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A Wanderer in Holland eBook

This eBook from the Gutenberg Project consists of approximately 269 pages of information about A Wanderer in Holland.

And yet M. Havard, who had a Frenchman’s eye and therefore knew, says that if Etna in full eruption were taken to Holland, at the end of the week it would have ceased even to smoke, so destructive to enthusiasm is the well-disciplined nature of the Dutch woman.

M. Havard referred rather to the women of the open country than the dwellers in the town.  I can understand the rural coolness, for Holland is a land without mystery.  Everything is plain and bare:  a man in a balloon would know the amours of the whole populace.  What chance has Cupid when there are no groves?  But let Holland be afforested and her daughters would keep Etna burning warmly enough; for I am persuaded that it is not that they are cold but that the physical development of the country is against them.

Chapter XI

Amsterdam’s Pictures

Dutch art in the palmy days—­The Renaissance—­A miracle—­What Holland did for painting—­The “Night Watch”—­Rembrandt’s isolation—­Captain Franz Banning Cocq—­Elizabeth Bas—­The Staalmeesters—­If one might choose one picture—­Vermeer of Delft again—­Whistler—­“Paternal Advice”—­Terburg—­The romantic Frenchmen again—­The Dutch painter’s ideal—­The two Maris—­Old Dutch rooms—­The Six Collection—­“Six’s Bridge” and the wager—­The Fodor Museum.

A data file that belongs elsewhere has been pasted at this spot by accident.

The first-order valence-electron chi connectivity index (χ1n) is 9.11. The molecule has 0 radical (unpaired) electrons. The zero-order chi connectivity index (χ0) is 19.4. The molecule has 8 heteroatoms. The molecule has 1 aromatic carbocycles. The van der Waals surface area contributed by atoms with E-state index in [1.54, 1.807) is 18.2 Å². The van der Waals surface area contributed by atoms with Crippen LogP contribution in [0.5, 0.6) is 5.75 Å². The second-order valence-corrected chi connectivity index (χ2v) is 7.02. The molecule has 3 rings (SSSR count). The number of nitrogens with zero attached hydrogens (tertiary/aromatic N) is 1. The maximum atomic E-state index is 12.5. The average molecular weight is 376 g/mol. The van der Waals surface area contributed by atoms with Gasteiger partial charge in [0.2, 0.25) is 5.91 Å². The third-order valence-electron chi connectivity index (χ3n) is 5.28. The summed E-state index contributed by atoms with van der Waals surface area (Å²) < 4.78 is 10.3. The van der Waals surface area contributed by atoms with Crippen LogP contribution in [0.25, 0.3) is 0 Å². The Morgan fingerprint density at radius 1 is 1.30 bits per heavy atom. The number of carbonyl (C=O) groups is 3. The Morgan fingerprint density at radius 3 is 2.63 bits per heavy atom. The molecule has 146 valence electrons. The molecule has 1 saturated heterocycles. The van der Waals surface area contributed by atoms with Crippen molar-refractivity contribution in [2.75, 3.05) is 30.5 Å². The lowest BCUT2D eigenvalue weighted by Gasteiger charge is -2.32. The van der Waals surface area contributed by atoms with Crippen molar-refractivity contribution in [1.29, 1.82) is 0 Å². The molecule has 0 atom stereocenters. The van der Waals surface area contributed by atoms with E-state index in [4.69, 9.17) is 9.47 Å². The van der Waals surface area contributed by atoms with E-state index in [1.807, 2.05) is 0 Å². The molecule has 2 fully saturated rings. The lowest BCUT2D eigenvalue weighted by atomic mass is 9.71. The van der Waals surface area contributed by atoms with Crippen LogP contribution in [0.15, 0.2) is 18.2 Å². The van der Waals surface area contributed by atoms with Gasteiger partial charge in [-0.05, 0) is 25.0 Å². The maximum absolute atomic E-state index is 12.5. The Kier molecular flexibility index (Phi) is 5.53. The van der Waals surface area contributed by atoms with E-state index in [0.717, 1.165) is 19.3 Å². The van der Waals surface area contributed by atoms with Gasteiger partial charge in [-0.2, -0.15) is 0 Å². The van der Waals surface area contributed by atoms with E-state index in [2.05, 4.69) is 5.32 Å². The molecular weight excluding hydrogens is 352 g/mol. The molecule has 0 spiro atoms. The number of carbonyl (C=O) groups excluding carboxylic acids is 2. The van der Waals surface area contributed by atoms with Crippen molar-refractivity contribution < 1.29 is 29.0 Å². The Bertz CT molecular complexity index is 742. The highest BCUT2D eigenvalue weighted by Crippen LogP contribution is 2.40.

The superlative excellence of Dutch painting in the seventeenth century has never been explained, and probably never will be.  The ordinary story is that on settling down to a period of independence and comparative peace and prosperity after the cessation of the Spanish war, the Dutch people called for good art, and good art came.  But that is too simple.  That a poet, a statesman or a novelist should be produced in response to a national desire is not inconceivable; for poets, statesmen and novelists find their material in the air, as we say, in the ideas of the moment.  They are for the most part products of their time.  But the great Dutch painters of the seventeenth century were expressing no real idea.  Nor, even supposing they had done so, is it to be understood how the demand for them should yield such a supply of unsurpassed technical power:  how a perfectly disciplined hand should be instantly at the public service.

That Holland in an expansive mood of satisfaction at her success should have wished to see groups of her gallant arquebusiers and portraits of her eminent burghers is not to be wondered at, and we can understand that respectable painters of such pictures should arise in some force to supply the need—­just as wherever in this country at the present day there are cricketers and actresses, there also are photographers.  That painters of ordinary merit should be forthcoming is, as I have said, no wonder:  the mystery is that masters of technique whose equal has never been before or since should have arisen in such numbers; that in the space of a few years—­between say 1590 and 1635—­should have been born in a country never before given to the cultivation of the arts Rembrandt and Jan Steen, Vermeer and De Hooch, Van der Helst and Gerard Dou, Fabritius and Maes, Ostade and Van Goyen, Potter and Ruisdael, Terburg and Cuyp.  That is the staggering thing.

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